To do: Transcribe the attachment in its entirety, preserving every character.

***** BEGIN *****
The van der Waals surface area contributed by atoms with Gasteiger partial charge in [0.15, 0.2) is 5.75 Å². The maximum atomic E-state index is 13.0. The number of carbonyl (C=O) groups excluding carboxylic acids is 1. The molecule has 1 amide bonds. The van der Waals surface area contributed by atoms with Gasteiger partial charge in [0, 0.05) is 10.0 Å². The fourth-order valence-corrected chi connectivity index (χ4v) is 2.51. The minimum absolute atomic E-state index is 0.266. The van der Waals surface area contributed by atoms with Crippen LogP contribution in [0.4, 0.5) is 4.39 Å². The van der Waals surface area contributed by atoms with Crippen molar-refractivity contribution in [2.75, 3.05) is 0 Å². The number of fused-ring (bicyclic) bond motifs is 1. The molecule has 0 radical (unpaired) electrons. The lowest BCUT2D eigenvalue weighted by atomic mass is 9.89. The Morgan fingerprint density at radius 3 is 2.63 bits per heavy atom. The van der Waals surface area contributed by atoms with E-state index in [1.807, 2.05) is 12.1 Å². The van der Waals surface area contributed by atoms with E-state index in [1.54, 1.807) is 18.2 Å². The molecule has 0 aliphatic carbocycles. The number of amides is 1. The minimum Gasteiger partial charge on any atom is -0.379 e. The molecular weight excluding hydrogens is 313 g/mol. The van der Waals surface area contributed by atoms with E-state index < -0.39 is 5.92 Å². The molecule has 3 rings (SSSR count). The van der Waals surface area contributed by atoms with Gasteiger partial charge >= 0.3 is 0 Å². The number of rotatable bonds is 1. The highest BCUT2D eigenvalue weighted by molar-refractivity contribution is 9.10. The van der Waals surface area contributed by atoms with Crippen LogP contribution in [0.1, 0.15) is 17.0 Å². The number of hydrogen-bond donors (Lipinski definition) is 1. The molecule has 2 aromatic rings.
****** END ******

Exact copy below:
The van der Waals surface area contributed by atoms with Gasteiger partial charge in [0.15, 0.2) is 5.75 Å². The maximum atomic E-state index is 13.0. The number of carbonyl (C=O) groups excluding carboxylic acids is 1. The molecule has 1 amide bonds. The van der Waals surface area contributed by atoms with Gasteiger partial charge in [0, 0.05) is 10.0 Å². The fourth-order valence-corrected chi connectivity index (χ4v) is 2.51. The minimum absolute atomic E-state index is 0.266. The van der Waals surface area contributed by atoms with Crippen LogP contribution in [0.4, 0.5) is 4.39 Å². The van der Waals surface area contributed by atoms with Crippen molar-refractivity contribution in [2.75, 3.05) is 0 Å². The number of fused-ring (bicyclic) bond motifs is 1. The molecule has 0 radical (unpaired) electrons. The lowest BCUT2D eigenvalue weighted by atomic mass is 9.89. The Morgan fingerprint density at radius 3 is 2.63 bits per heavy atom. The van der Waals surface area contributed by atoms with E-state index in [1.807, 2.05) is 12.1 Å². The van der Waals surface area contributed by atoms with E-state index in [1.54, 1.807) is 18.2 Å². The molecule has 0 aliphatic carbocycles. The number of amides is 1. The minimum Gasteiger partial charge on any atom is -0.379 e. The molecular weight excluding hydrogens is 313 g/mol. The van der Waals surface area contributed by atoms with E-state index < -0.39 is 5.92 Å². The molecule has 3 rings (SSSR count). The van der Waals surface area contributed by atoms with Gasteiger partial charge >= 0.3 is 0 Å². The number of rotatable bonds is 1. The highest BCUT2D eigenvalue weighted by molar-refractivity contribution is 9.10. The van der Waals surface area contributed by atoms with Crippen LogP contribution in [0.1, 0.15) is 17.0 Å². The number of hydrogen-bond donors (Lipinski definition) is 1. The molecule has 2 aromatic rings.